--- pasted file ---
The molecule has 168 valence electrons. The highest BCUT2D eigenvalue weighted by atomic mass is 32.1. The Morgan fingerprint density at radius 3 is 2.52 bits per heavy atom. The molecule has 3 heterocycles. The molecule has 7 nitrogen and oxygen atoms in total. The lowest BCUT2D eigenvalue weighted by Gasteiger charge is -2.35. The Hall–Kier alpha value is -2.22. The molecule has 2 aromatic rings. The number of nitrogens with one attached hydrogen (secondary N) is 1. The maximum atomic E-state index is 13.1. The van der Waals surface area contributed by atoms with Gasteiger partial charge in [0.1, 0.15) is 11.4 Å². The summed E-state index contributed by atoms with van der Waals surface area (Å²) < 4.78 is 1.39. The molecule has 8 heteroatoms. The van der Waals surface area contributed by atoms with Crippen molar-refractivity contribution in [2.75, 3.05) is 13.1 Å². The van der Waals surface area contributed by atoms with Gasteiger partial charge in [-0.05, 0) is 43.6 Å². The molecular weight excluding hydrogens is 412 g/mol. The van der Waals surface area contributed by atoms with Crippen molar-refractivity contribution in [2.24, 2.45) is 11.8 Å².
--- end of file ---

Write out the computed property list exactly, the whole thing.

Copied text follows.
The molecule has 168 valence electrons. The highest BCUT2D eigenvalue weighted by atomic mass is 32.1. The Morgan fingerprint density at radius 3 is 2.52 bits per heavy atom. The molecule has 3 heterocycles. The molecule has 7 nitrogen and oxygen atoms in total. The lowest BCUT2D eigenvalue weighted by Gasteiger charge is -2.35. The Hall–Kier alpha value is -2.22. The molecule has 2 aromatic rings. The number of nitrogens with one attached hydrogen (secondary N) is 1. The maximum atomic E-state index is 13.1. The van der Waals surface area contributed by atoms with Gasteiger partial charge in [0.1, 0.15) is 11.4 Å². The summed E-state index contributed by atoms with van der Waals surface area (Å²) < 4.78 is 1.39. The molecule has 8 heteroatoms. The van der Waals surface area contributed by atoms with Crippen molar-refractivity contribution in [2.75, 3.05) is 13.1 Å². The van der Waals surface area contributed by atoms with Gasteiger partial charge in [-0.05, 0) is 43.6 Å². The molecular weight excluding hydrogens is 412 g/mol. The van der Waals surface area contributed by atoms with Crippen molar-refractivity contribution in [2.24, 2.45) is 11.8 Å².